ABC of Enterprise Impact | Setting Impact Performance GoalsUsing the five dimensions of impact, enterprises can set goals to try to reduce (improve) their negative (positive) impacts, while taking into consideration their financial constraints.

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these norms were facilitated by the Impact Management Project and its Practitioner Community of over 3,000 enterprises and investors.

Most enterprises do not set impact goals when designing their business models, but rather once they are up and running.

These enterprises can collect, analyze and assess data across the five dimensions to understand the impact that people and planet experience as a result of their products, services, policies, etc. Based on this assessment, enterprises can set goals to reduce (improve) their negative (positive) impacts.

If an enterprise is starting from scratch and building a new business model, its impact intentions can guide the goal-setting process. For example, if the intention were to tackle a specific social or environmental challenge, the enterprise would start by analyzing available data about the cause of the challenge. Which groups of people (Who) are not able to achieve which outcomes (What)? How many people are not achieving these outcomes, and how deep a change would they need to experience to attain them (How Much)? What is the market (e.g., other enterprises, NGOs, government interventions) currently doing to help this population achieve these outcomes? To what degree would the enterprise’s efforts contribute to the status quo (Contribution)? Are there approaches with a strong track record of success or would the enterprise need to take risks and try new models (Risk)?

This assessment across the five dimensions enables an enterprise to not only set impact goals but also to design a business model with the greatest potential to achieve those goals (while bearing in mind financial considerations). Once the enterprise is up and running, it can set more precise goals based on continuous learning about its impact and financial performance.

For example

If an enterprise set out to tackle the challenge of obesity, it might start by trying to understand the causes of this societal issue, and who is likely to be most affected. This analysis may show that low-income families in certain geographies (Who) are most at-risk of obesity globally. The enterprise may seek to identify which strategies have proven most effective at delivering the physical or mental health outcomes (What) that these people need, in terms of depth, scale, and duration (How Much and Risk). It would also assess whether the market is saturated and what the current offering is (Contribution). Building on this analysis, the enterprise may choose to create an intervention with a proven track record of delivering a specific outcome, or it may trial new strategies that have a limited evidence base. The selection of a goal will be determined by the impact risk the enterprise is willing to take and the contribution it is seeking to make.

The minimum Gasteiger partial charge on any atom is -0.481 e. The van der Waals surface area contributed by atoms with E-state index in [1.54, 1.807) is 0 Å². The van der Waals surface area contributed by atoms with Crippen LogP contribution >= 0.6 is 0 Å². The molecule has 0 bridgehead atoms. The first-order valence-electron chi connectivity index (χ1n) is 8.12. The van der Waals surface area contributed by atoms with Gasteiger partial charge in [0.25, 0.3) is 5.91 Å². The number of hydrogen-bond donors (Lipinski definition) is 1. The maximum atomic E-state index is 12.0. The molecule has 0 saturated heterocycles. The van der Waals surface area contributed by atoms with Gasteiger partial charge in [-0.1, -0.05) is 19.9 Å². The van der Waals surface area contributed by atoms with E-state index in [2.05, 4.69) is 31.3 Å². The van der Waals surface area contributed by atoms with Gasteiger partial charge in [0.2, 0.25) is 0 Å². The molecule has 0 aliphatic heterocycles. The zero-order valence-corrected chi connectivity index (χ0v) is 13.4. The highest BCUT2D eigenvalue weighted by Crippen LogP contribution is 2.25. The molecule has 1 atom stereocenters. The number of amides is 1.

If the enterprise wants to manage impact to avoid material negative effects – whether for the purpose of mitigating financial risk or behaving more responsibly – the goal-setting process is different. It will likely set a goal to try to have a less (or no) significant effect (How Much) on important negative outcomes (What).

As a relatively new field, the impact ecosystem does not yet have sufficient data to draw conclusions about which types of impacts deliver which types of financial results — and vice versa. This means that enterprises should exercise caution in inferring causal relationships between specific impact goals and financial goals. Despite the lack of data, enterprises can forecast their impact (financial) performance relative to the financial (impact) goals they want to achieve. 

Please see Impact Financial Integration for more information.

example

One enterprise may assume that its impact goals do not preclude competitive risk-adjusted financial returns. Another one may assume that its impact goals allow for competitive risk-adjusted financial returns but over a longer time horizon than the market would typically tolerate. Finally, other enterprises may assume that their impact goals require a disproportionately low risk-adjusted financial return, because they are testing whether market creation is possible for a very marginalized population.

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